Tuesday, July 20, 2010

One Fish Two Fish Red Fish Blue Fish

I really did love that book as a kid. It is all the more reason for me to refer to this childhood classic when talking about entering a country that is a "melting pot," full of people belonging to different religious, ethnic, cultural groups.

To give you an idea of what Singapore is like, let me break it down for you since I have been researching the subject for a few months now.

For starters, I have previously talked about how far Singapore is from the United States. But at the time of this post, the longest direct flight in the world comes out of Newark and goes into Changi Airport in Singapore, direct. That's eighteen and a half hours in the air, non-stop.

Once you do reach Singapore, there are many different cultures that can be seen throughout the country. These diverse groups of people, while mostly coming from other parts of southeast Asia, each have their own distinct customs that they abide by.

For example, for the Chinese, men and women may shake hands, although the woman must extend her hand first. Regarding Indians, when being introduced to someone of the opposite sex, nodding the head and smiling is usually sufficient. For the Malays, never present alcohol to one as a gift. Why? I really couldn't tell you that. That's unfortunate since as a college student giving alcohol as a gift has been a go-to move because of its convenience and the enjoyment by people who have received said gift. Let me just quickly note here that the drinking age in Singapore is 18. Expect some good stories in the future with regards to that.

Great Britain, also, has had an influence on this country from when it was colonial ruler of Singapore during the nineteenth and twentieth centuries. They speak in English as their primary language! Oh sweet glory, hallelujah. My American ignorance can be retained for not having to learn another language. Look I tried Spanish, but the world language department from 5th to 12th grade just had me watching "Destinos" all the time and making stupid projects about "El Dia de Los Muertos" that taught me nothing. Not my fault. Although, I do feel guilty when I do run into an old Spanish teacher and they start talking to me in the language and I usually reply with a "No, I have no clue what you're saying." It's pretty sad.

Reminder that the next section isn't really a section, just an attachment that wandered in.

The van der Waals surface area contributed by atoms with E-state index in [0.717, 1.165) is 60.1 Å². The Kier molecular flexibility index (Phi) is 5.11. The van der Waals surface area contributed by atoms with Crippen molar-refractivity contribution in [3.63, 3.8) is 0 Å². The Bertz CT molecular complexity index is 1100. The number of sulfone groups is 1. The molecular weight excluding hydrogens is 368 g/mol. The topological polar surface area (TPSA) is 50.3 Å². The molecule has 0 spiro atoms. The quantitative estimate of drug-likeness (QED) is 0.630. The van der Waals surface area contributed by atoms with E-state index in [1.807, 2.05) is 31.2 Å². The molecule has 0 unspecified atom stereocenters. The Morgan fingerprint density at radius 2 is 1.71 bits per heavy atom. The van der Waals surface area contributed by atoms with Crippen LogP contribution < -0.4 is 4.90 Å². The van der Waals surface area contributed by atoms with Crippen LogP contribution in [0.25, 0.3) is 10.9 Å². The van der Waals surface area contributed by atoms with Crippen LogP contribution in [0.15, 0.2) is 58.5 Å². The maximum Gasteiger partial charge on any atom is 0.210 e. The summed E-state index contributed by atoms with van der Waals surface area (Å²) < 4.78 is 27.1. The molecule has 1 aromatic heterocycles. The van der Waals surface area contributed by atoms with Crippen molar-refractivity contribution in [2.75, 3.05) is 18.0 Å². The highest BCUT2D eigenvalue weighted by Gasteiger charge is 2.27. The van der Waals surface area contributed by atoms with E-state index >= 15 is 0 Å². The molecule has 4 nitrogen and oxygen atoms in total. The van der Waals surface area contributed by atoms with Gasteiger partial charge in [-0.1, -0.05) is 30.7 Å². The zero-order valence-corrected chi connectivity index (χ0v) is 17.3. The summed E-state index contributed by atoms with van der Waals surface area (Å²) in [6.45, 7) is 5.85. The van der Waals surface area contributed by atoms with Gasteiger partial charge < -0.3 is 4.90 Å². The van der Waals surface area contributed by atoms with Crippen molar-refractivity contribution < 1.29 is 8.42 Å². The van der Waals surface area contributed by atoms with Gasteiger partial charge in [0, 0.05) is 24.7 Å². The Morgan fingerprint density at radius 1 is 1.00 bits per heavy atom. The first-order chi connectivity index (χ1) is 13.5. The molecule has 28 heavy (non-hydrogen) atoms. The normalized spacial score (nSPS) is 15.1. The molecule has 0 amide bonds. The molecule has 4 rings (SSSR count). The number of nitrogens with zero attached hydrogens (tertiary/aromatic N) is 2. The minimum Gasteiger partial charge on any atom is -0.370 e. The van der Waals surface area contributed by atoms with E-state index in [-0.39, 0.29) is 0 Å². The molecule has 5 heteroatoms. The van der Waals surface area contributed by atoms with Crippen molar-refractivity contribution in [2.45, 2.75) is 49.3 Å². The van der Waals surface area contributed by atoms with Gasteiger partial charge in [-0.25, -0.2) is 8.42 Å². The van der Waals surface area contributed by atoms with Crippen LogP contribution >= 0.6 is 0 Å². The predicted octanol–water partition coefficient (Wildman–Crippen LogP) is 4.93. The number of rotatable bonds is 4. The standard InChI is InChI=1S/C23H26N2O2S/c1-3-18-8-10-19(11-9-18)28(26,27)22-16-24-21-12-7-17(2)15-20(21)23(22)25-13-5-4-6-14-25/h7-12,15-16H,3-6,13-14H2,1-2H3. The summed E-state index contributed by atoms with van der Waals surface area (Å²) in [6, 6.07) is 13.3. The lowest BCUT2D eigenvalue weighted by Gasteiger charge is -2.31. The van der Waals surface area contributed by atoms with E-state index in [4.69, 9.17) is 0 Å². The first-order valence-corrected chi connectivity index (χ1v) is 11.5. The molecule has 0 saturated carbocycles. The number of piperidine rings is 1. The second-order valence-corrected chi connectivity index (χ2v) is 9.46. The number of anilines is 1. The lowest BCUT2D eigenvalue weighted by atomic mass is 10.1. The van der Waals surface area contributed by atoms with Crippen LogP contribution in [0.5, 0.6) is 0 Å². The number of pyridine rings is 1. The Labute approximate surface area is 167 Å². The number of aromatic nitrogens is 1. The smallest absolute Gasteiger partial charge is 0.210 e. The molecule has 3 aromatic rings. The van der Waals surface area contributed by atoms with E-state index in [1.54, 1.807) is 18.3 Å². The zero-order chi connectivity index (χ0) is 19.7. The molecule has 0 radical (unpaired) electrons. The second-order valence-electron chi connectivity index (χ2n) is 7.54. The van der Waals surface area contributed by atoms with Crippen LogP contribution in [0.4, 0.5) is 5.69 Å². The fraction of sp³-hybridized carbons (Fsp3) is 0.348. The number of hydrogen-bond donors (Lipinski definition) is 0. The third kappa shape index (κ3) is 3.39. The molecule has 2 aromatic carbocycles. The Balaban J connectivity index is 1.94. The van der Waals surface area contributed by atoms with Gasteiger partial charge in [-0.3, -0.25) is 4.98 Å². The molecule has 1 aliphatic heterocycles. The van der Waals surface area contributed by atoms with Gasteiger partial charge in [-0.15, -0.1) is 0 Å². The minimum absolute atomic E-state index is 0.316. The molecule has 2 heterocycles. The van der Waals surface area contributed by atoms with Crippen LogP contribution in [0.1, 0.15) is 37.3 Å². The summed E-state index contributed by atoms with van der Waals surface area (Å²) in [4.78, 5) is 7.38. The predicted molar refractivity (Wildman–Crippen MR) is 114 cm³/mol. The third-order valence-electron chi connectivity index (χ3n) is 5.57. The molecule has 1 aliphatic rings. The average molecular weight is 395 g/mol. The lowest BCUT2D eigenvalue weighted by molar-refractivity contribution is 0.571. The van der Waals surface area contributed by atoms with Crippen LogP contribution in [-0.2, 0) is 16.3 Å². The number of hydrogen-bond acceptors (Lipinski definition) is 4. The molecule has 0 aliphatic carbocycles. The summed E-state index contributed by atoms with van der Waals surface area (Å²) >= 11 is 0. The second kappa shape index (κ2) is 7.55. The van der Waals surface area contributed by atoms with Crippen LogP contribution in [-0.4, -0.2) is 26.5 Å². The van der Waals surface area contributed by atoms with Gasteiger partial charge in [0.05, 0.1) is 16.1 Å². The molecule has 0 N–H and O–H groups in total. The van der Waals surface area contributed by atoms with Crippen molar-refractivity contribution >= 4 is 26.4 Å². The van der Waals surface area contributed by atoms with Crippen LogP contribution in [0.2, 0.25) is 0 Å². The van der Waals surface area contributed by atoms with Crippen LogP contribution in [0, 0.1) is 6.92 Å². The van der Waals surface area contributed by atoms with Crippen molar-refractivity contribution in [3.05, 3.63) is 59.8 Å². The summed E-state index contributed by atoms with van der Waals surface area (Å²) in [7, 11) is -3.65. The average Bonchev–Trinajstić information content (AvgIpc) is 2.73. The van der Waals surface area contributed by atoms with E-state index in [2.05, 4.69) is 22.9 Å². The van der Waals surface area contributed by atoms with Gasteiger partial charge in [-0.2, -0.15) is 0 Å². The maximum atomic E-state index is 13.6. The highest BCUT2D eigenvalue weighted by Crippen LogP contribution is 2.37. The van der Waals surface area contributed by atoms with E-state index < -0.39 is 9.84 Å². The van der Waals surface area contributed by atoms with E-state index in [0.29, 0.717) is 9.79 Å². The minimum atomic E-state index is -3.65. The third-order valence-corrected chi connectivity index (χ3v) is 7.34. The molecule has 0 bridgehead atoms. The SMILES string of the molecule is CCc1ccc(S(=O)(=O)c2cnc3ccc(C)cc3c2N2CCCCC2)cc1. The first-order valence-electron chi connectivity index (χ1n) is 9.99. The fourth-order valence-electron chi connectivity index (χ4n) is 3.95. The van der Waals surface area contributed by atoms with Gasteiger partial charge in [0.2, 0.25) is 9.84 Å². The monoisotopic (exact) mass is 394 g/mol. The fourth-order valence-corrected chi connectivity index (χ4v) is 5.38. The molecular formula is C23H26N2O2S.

The interesting thing is that while everyone speaks English there, the names of the country's citizens are anything but. The Chinese traditionally have three names. The surname or family name is first and is followed by two personal names. Take for the example the e-mail I just received ten minutes ago from someone in Singapore. Her name is Lim Mei Mei. Or maybe you fancy something more like an Ong See Min, who initially sent the acceptance letter to me for NUS. I won't even get started with the Malays and Indians. I have no clue how I am going to remember anyone's name! I should be honest with my readers by saying that I am not even sure if I am writing the order of those names correctly (i.e. it could be Mei Lim Mei or See Ong Min). I can't be sure regarding this issue considering I only have these individuals e-mail addresses to go off of.

The Singaporean style of English or "Singlish" as it is called is somewhat unique as well. An American can understand it, but its similar to when you hear an Englishman talk and you're just thinking "Wow, I guess that's another way of saying that." A quick example being that everyone likes to end an e-mail with "Cheers" rather than "Sincerely" or "Warmest Regards." I will update you in future posts about my experience trying to get through this tiny language barrier.

Talking about government regulations in this country that are taboo to most Americans, let me mention a few things that can lead to punishment in Singapore. You cannot chew gum unless it is for medical purposes and prescribed by a doctor. Oral and anal sex used to be against Singaporean law but were legalized three years ago, just an FYI. Although, homosexual activity is, in fact, illegal and could lead to a life sentence in prison. The list, just mentioned, of things not to do in Singapore can all lead to prison time or caning, which I hear is quite painful and leaves a scar for life :/

I will spare you with the details about food, urban life, beaches, housing etc. until I actually see them. For now, chew on this since I won't be able to in little time.

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